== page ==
If only Steve King would keep his mouth shut.
The Iowa Republican, whose dishonesty and rhetorical stupidity resulted in a congressional reprimand earlier this year, managed to sully the pro-life movement with his latest attempt to defend it.
Speaking to the Westside Conservative Club on Wednesday, King said he supported Alabama’s abortion ban, which does not include exceptions for rape and incest, because humanity might not exist had it not been for … rape and incest.
“What if we went back through all the family trees and just pulled out anyone who was a product of rape or incest? Would there be any population of the world left if we did that?” King said, according to the Des Moines Register. “Considering all the wars and all the rapes and pillages that happened throughout all these different nations, I know that I can’t say that I was not a part of a product of that.”
It’s a good, common pro-life argument to say that an unborn child shouldn’t be punished for the “sin of the father, or of the mother.” But King seems to be going one step further, claiming that humanity’s survival depends upon the evils of rape and incest. Again, here are his words: “Would there be any population of the world left if we [made exceptions for rape and incest]?”
Humanity will never be able to rid itself of its sins. We are bound to live alongside them. But to elevate them as serving some sort of existential purpose is ridiculous.
I certainly hope King doesn’t believe gruesome violence is necessary for the continuation of humanity and that his words were a rhetorical blunder. If that’s the case, he should step up, admit he misspoke, and apologize to the pro-lifers who are now being pressed to answer for his foolishness.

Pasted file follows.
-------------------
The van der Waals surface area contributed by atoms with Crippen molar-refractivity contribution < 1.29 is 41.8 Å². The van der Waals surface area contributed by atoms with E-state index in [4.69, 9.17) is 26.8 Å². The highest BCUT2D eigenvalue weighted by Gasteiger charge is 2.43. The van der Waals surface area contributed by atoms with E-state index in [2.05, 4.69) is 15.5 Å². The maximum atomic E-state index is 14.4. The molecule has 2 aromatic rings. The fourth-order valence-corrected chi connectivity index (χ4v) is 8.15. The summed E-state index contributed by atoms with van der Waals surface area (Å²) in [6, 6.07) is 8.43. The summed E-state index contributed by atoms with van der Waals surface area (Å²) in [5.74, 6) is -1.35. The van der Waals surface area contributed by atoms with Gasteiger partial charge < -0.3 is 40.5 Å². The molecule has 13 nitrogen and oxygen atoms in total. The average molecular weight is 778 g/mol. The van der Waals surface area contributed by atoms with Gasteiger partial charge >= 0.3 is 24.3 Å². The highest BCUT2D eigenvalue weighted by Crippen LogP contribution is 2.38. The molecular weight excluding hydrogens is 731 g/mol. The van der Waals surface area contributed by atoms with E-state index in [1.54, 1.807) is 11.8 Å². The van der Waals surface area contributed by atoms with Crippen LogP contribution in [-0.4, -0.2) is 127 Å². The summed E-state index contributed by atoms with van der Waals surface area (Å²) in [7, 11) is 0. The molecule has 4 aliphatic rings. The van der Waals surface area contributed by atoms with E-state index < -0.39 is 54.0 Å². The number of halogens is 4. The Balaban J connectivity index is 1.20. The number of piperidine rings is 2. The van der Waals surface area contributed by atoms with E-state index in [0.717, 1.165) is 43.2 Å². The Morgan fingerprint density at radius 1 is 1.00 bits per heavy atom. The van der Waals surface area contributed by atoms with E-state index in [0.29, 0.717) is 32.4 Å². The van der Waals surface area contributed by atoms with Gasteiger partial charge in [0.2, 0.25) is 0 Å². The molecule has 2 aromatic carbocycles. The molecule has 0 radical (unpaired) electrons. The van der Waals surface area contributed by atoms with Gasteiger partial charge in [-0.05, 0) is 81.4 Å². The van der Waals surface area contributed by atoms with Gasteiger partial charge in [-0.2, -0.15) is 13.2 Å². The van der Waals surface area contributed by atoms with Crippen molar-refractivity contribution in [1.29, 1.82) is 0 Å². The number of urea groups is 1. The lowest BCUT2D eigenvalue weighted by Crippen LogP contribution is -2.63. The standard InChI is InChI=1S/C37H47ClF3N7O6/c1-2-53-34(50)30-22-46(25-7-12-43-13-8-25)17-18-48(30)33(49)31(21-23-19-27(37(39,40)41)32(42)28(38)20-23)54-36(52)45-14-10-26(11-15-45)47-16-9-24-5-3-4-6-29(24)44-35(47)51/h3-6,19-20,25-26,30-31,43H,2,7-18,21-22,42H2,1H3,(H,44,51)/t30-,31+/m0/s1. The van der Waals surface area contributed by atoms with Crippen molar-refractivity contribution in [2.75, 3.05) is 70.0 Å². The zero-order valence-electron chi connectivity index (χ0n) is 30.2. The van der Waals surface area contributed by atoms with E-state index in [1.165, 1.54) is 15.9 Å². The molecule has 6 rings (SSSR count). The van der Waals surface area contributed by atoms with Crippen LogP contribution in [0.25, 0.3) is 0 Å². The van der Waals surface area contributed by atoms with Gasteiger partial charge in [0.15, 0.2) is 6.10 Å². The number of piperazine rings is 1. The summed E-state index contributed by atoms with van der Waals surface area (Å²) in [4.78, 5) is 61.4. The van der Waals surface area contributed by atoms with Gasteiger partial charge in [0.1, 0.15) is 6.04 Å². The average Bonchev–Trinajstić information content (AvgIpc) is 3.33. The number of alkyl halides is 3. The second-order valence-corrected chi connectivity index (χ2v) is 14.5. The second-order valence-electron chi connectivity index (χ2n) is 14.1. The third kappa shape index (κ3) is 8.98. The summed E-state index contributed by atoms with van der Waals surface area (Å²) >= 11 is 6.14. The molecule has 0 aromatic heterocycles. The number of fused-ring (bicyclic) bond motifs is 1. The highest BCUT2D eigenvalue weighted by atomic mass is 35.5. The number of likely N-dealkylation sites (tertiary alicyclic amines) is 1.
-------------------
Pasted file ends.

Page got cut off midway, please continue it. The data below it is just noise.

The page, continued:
But I wouldn’t hold my breath. King has a long track record of lying or blaming others when confronted. Take, for instance, the time King was pulled from his congressional committee assignments for saying, “White nationalist, white supremacist, Western civilization — how did that language become offensive?” King claimed the entire quote was a fabrication and part of a hit job to get him kicked out of office.
“People think it was an organic media feeding frenzy, but no, it was orchestrated from the beginning,” he said, according to the Des Moines Register. “They had told me, heads up before Christmas, they’re going to try to drive you out of office and get you to resign. Within 24 hours, you had people saying ‘resign, resign, resign.’ Why? Because the New York Times misquoted me?”
What about the time King claimed the Weekly Standard lied when it reported he had referred to immigrants as “dirt?” The Weekly Standard’s audio recording confirmed its reporter’s story and King’s dishonesty.
King doesn’t seem to understand that words matter or that the pro-life movement will suffer from his carelessness. It may take his losing his primary next year to his challenger, Republican state Sen. Randy Feenstra, an outcome that seems increasingly likely by the day.